That’s why his efforts to build a new body of work focused heavily on electronics and machinery, subjects that lend themselves nicely to Darius’s meticulous control of shadows and highlights. By showcasing these skills, the photographer has even been able to land assignments shooting other types of subjects, such as liquids and beauty products, which “work well with my techniques for reflective, glassy, and glossy surfaces.”

Click here to see more examples of Darius’s lighting expertise.

Lars Topelmann is All Over the Map Photographers usually develop...

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Lars Topelmann is All Over the Map

Photographers usually develop a knack for food shots, or portraits, or landscapes. They’re not always “one-trick ponies” – they can shoot more than one kind of subject, sometimes with great skill – but when it comes to legitimate expertise, it’s often one specialty or another.

This is one of many things that make Lars Topelmann unique: his ability to beautifully illustrate a wide range of diverse subjects. One day it’s fuzzy kittens, the next a throbbing mosh pit - and it’s always amazing, a view of that adorable fuzzball or that intense concert you might not have considered.

“I do shoot a wide variety of subjects and genres,” says Lars, who traces his comfort with multiple subjects – from innocent children to the rampaging firebrands of Death Grips (pictured above) – to his youth in northern Wisconsin, where his social circle included a bit of everything.

“I hung out with the jocks, party kids, nerds, farmers, etc.,” he notes. “There were not enough kids in my school to form large cliques, so I was friends with all types of kids.”

The photographer expanded his range after graduating from Ohio University and moving to Chicago, where he delved into alternative/punk and other corners of the live music scene. He paid the bills as a studio assistant but also took his camera everywhere, always ready to document the people, places, and things he found. “My spontaneous style developed from always being ready and living in the moment,” Lars says.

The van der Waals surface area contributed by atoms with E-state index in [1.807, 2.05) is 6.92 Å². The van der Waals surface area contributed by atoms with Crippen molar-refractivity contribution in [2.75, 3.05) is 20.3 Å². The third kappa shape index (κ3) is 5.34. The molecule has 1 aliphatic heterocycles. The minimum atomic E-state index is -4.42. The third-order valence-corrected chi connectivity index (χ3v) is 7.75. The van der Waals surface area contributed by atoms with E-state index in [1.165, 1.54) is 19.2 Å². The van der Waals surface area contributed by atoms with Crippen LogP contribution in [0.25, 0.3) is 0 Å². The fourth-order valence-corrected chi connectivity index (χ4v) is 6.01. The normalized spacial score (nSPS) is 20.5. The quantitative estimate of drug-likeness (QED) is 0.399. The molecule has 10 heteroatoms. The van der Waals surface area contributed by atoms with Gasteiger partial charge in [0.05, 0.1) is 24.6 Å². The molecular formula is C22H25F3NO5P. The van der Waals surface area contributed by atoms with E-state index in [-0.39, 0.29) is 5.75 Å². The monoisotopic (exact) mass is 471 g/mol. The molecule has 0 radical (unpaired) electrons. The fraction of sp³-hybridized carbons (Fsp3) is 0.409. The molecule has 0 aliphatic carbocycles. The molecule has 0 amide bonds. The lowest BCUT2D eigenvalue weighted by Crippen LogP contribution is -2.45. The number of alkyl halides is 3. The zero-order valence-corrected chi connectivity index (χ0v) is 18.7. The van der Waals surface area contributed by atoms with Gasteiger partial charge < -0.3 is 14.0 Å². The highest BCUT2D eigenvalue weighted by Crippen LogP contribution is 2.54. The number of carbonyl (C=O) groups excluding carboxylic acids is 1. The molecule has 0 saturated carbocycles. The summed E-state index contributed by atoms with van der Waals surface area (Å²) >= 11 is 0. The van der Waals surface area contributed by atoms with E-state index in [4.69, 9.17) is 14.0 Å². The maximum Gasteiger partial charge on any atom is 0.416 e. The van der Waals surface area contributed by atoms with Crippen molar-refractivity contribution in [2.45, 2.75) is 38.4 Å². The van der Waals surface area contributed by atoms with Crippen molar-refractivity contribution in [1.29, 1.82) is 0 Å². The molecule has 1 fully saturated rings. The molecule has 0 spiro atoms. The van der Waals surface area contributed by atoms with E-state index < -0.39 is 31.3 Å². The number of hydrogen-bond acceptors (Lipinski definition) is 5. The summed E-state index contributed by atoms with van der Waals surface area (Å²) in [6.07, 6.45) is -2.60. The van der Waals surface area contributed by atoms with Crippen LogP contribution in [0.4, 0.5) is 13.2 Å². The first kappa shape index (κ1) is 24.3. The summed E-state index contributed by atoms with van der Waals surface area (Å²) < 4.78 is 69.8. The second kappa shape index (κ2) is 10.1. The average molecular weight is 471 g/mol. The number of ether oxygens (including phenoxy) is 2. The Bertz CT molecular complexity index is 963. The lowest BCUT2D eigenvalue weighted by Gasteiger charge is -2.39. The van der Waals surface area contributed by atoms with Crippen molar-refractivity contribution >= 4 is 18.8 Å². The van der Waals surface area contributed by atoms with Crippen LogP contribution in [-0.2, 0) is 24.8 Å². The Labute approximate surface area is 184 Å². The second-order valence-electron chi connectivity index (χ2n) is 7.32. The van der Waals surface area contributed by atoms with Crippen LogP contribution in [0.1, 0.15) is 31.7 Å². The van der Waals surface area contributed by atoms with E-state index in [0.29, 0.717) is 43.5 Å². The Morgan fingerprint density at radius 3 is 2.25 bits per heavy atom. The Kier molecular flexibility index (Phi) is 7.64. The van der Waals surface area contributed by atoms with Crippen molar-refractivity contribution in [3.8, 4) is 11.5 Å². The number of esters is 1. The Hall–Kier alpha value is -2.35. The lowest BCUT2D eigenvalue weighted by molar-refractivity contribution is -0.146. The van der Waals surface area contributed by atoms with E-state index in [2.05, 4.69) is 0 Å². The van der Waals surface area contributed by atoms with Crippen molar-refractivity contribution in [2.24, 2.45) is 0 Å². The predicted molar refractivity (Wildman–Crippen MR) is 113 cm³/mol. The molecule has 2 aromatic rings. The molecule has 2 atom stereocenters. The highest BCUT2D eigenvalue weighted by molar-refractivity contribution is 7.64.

As a pro, he has tinkered with techniques to best capture the wonder of children (“I lay on the ground to get at their level, and enjoy being there”) and added various new skills, such as photographing hardcore sports (including windsurfing and snowboarding).  He still loves live music and shooting animals (“even though I can’t directly communicate with them”).

Click here to see more of Lars’s amazing range.

Craig Orsini Helps the Easter Bunny Apologize Over the last...

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Sorry Bunny on his public apology tour© Craig Orsini


Sorry Bunny with Tom Brady and shooting crew© Craig Orsini


Sorry Bunny with John Legend © Craig Orsini

Craig Orsini Helps the Easter Bunny Apologize

Over the last four years, photographer Craig Orsini has been working to incorporate more and more video into his workflow.  He knows that clients love the ease of having a director and a photographer on set – and that they appreciate the economic benefits, too. 

Craig’s diligence ended up paying off big time when he was offered a job by a longtime client, creative director Ted Schlueter at Crunch Brands. What initially started as a quick studio shoot led to twelve days of travel across the United States, punctuated by fun shoots with several different celebrities.

The campaign was designed to promote Unreal, a new (and healthier) alternative to big-name candy. The concept was that the Easter Bunny finally learns exactly how many unhealthy and artificial ingredients are in the treats he leaves behind every year and decides to make amends. First the regretful rabbit apologizes. Then, realizing he needs to go public with his message, he embarks on a national publicity tour. 

The project called mostly for video, although a handful of stills were needed as well. Always eager to work with the latest and greatest equipment, Craig used a service called LensProToGo.com to rent a new Canon C-100 alongside his usual lens kit of primes. He was also involved with the concept for the campaign, working with creative director Amelie Loyot and copywriter Mark Nardi—“It made for an amazing team and experience,” he says.